8. Coneva V, Guevara D, Rothstein SJ, Colasanti J (2012) Transcript and metabolite signature of maize source leaves suggests a link between transitory starch to sucrose balance and the autonomous floral transition. J Exp Bot 63(14):5079–5092PubMedPubMedCentralCrossRefGoogle Scholar
  9. Dai Z, Gao J, An K, Lee JM, Edwards GE, An G (1996) Promoter elements controlling developmental and environmental regulation of a tobacco ribosomal protein gene L34. Plant Mol Biol 32(6):1055–1065PubMedCrossRefGoogle Scholar
  10. Dodd AN, Salathia N, Hall A, Kevei E, Toth R, Nagy F, Hibberd JM, Millar AJ, Webb AA (2005) Plant circadian clocks increase photosynthesis, growth, survival, and competitive advantage. Science 309(5734):630–633PubMedCrossRefGoogle Scholar
  11. Doebley J (2004) The genetics of maize evolution. Annu Rev Genet 38:37–59PubMedCrossRefGoogle Scholar
  12. Dong Z, Danilevskaya O, Abadie T, Messina C, Coles N, Cooper M (2012) A gene regulatory network model for floral transition of the shoot apex in maize and its dynamic modeling. PLoS One 7(8):e43450PubMedPubMedCentralCrossRefGoogle Scholar
  13. Dron A, Rabouille S, Claquin P, Talec A, Raimbault V, Sciandra A (2013) Photoperiod length paces the temporal orchestration of cell cycle and carbon-nitrogen metabolism in Crocosphaera watsonii. Environ Microbiol 15(12):3292–3304PubMedCrossRefGoogle Scholar
  14. Du Y, He W, Deng C, Chen X, Gou L, Zhu F, Guo W, Zhang J, Wang T (2016) Flowering-related RING Protein 1 (FRRP1) regulates flowering time and yield potential by affecting Histone H2b monoubiquitination in rice (Oryza sativa). PLoS One 11(3):e0150458PubMedPubMedCentralCrossRefGoogle Scholar
  15. Ehrenreich IM, Hanzawa Y, Chou L, Roe JL, Kover PX, Purugganan MD (2009) Candidate gene association mapping of Arabidopsis flowering time. Genetics 183(1):325–335PubMedPubMedCentralCrossRefGoogle Scholar
  16. Fornara F, de Montaigu A, Coupland G (2010) SnapShot: control of flowering in Arabidopsis. Cell 141(3):e551–e552CrossRefGoogle Scholar
  17. Graf A, Schlereth A, Stitt M, Smith AM (2010) Circadian control of carbohydrate availability for growth in Arabidopsis plants at night. Proc Natl Acad Sci USA 107(20):9458–9463PubMedPubMedCentralCrossRefGoogle Scholar
  18. Gu X, Jiang D, Wang Y, Bachmair A, He Y (2009) Repression of the floral transition via histone H2B monoubiquitination. Plant J 57(3):522–533PubMedCrossRefGoogle Scholar
  19. Hoenicka H, Lehnhardt D, Briones V, Nilsson O, Fladung M (2016) Low temperatures are required to induce the development of fertile flowers in transgenic male and female early flowering poplar (Populus tremula L.). Tree Physiol 36(5):667–677PubMedPubMedCentralCrossRefGoogle Scholar
  20. Hung HY, Shannon LM, Tian F, Bradbury PJ, Chen C, Flint-Garcia SA, McMullen MD, Ware D, Buckler ES, Doebley JF (2012) ZmCCT and the genetic basis of day-length adaptation underlying the postdomestication spread of maize. Proc Natl Acad Sci USA 109(28):E1913–E1921PubMedPubMedCentralCrossRefGoogle Scholar
  21. Izawa T (2012) Physiological significance of the plant circadian clock in natural field conditions. Plant Cell Environ 35(10):1729–1741PubMedCrossRefGoogle Scholar
  22. Kanehisa M, Goto S (2000) KEGG: kyoto encyclopedia of genes and genomes. Nucleic Acids Res 28(1):27–30PubMedPubMedCentralCrossRefGoogle Scholar
  23. Kobayashi M, Takato H, Fujita K, Suzuki S (2012) HSG1, a grape Bcl-2-associated athanogene, promotes floral transition by activating CONSTANS expression in transgenic Arabidopsis plant. Mol Biol Rep 39(4):4367–4374PubMedCrossRefGoogle Scholar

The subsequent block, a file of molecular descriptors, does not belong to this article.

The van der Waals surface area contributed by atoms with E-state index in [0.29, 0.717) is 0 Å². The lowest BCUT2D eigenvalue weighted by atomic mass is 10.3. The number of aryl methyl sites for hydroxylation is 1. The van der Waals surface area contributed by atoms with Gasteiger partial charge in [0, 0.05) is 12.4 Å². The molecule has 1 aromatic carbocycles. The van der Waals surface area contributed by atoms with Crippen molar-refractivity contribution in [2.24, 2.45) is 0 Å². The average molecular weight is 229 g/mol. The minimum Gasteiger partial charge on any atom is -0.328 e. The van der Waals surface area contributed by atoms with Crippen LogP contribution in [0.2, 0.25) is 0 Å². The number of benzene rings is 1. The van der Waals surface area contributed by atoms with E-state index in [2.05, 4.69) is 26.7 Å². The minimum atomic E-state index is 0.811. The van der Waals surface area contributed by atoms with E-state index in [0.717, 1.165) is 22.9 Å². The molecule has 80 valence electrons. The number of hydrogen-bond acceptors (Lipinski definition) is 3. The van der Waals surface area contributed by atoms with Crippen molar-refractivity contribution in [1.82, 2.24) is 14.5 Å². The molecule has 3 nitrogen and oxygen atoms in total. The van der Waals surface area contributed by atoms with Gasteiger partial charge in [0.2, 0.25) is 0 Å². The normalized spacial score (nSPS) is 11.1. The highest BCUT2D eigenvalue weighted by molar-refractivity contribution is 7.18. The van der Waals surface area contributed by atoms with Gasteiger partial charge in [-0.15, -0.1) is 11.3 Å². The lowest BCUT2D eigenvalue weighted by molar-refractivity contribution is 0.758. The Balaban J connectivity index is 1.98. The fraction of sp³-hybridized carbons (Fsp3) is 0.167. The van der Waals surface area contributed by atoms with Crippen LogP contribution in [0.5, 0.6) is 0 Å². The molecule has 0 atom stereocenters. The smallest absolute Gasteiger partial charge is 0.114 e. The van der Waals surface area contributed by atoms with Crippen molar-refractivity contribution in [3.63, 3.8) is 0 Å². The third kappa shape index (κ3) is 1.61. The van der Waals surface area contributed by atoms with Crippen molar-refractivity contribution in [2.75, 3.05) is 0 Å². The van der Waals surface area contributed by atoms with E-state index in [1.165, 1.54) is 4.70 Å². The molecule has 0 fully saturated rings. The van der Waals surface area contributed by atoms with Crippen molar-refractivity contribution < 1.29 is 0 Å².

24. Ku LX, Li SY, Chen XA, Wu LC, Wang XT, Chen YH (2011) Cloning and characterization of putative Hd6 ortholog associated with Zea mays L. photoperiod sensitivity. Agric Sci China 10(1):18–27CrossRefGoogle Scholar
  25. Ku L, Tian L, Su H, Wang C, Wang X, Wu L, Shi Y, Li G, Wang Z, Wang H (2016) Dual functions of the ZmCCT-associated quantitative trait locus in flowering and stress responses under long-day conditions. BMC Plant Biol 16(1):239PubMedPubMedCentralCrossRefGoogle Scholar
  26. Lee H, Suh SS, Park E, Cho E, Ahn JH, Kim SG, Lee JS, Kwon YM, Lee I (2000) The AGAMOUS-LIKE 20 MADS domain protein integrates floral inductive pathways in Arabidopsis. Genes Dev 14(18):2366–2376PubMedPubMedCentralCrossRefGoogle Scholar
  27. Legnaioli T, Cuevas J, Mas P (2009) TOC1 functions as a molecular switch connecting the circadian clock with plant responses to drought. EMBO J 28(23):3745–3757PubMedPubMedCentralCrossRefGoogle Scholar
  28. Leiboff S, DeAllie CK, Scanlon MJ (2016) Modeling the Morphometric Evolution of the Maize Shoot Apical Meristem. Front Plant Sci 7:1651PubMedPubMedCentralCrossRefGoogle Scholar
  29. Liu C, Thong Z, Yu H (2009) Coming into bloom: the specification of floral meristems. Development 136(20):3379–3391PubMedCrossRefGoogle Scholar
  30. Liu L, Zhu Y, Shen L, Yu H (2013) Emerging insights into florigen transport. Curr Opin Plant Biol 16(5):607–613PubMedCrossRefGoogle Scholar
  31. Matsuoka Y, Vigouroux Y, Goodman MM, Sanchez GJ, Buckler E, Doebley J (2002) A single domestication for maize shown by multilocus microsatellite genotyping. Proc Natl Acad Sci USA 99(9):6080–6084PubMedPubMedCentralCrossRefGoogle Scholar
  32. McSteen P, Laudencia-Chingcuanco D, Colasanti J (2000) A floret by any other name: control of meristem identity in maize. Trends Plant Sci 5(2):61–66PubMedCrossRefGoogle Scholar
  33. Méchin V, Damerval C, Zivy M (2007) Total protein extraction with TCA-acetone. Methods Mol Biol 355:1–8PubMedGoogle Scholar
  34. Menard R, Verdier G, Ors M, Erhardt M, Beisson F, Shen WH (2014) Histone H2B monoubiquitination is involved in the regulation of cutin and wax composition in Arabidopsis thaliana. Plant Cell Physiol 55(2):455–466PubMedCrossRefGoogle Scholar
  35. Meng X, Muszynski MG, Danilevskaya ON (2011) The FT-like ZCN8 gene functions as a floral activator and is involved in photoperiod sensitivity in maize. Plant Cell 23(3):942–960PubMedPubMedCentralCrossRefGoogle Scholar
  36. Nakamichi N, Kusano M, Fukushima A, Kita M, Ito S, Yamashino T, Saito K, Sakakibara H, Mizuno T (2009) Transcript profiling of an Arabidopsis PSEUDO RESPONSE REGULATOR arrhythmic triple mutant reveals a role for the circadian clock in cold stress response. Plant Cell Physiol 50(3):447–462PubMedCrossRefGoogle Scholar
  37. Ni Z, Kim ED, Ha M, Lackey E, Liu J, Zhang Y, Sun Q, Chen ZJ (2009) Altered circadian rhythms regulate growth vigour in hybrids and allopolyploids. Nature 457(7227):327–331PubMedCrossRefGoogle Scholar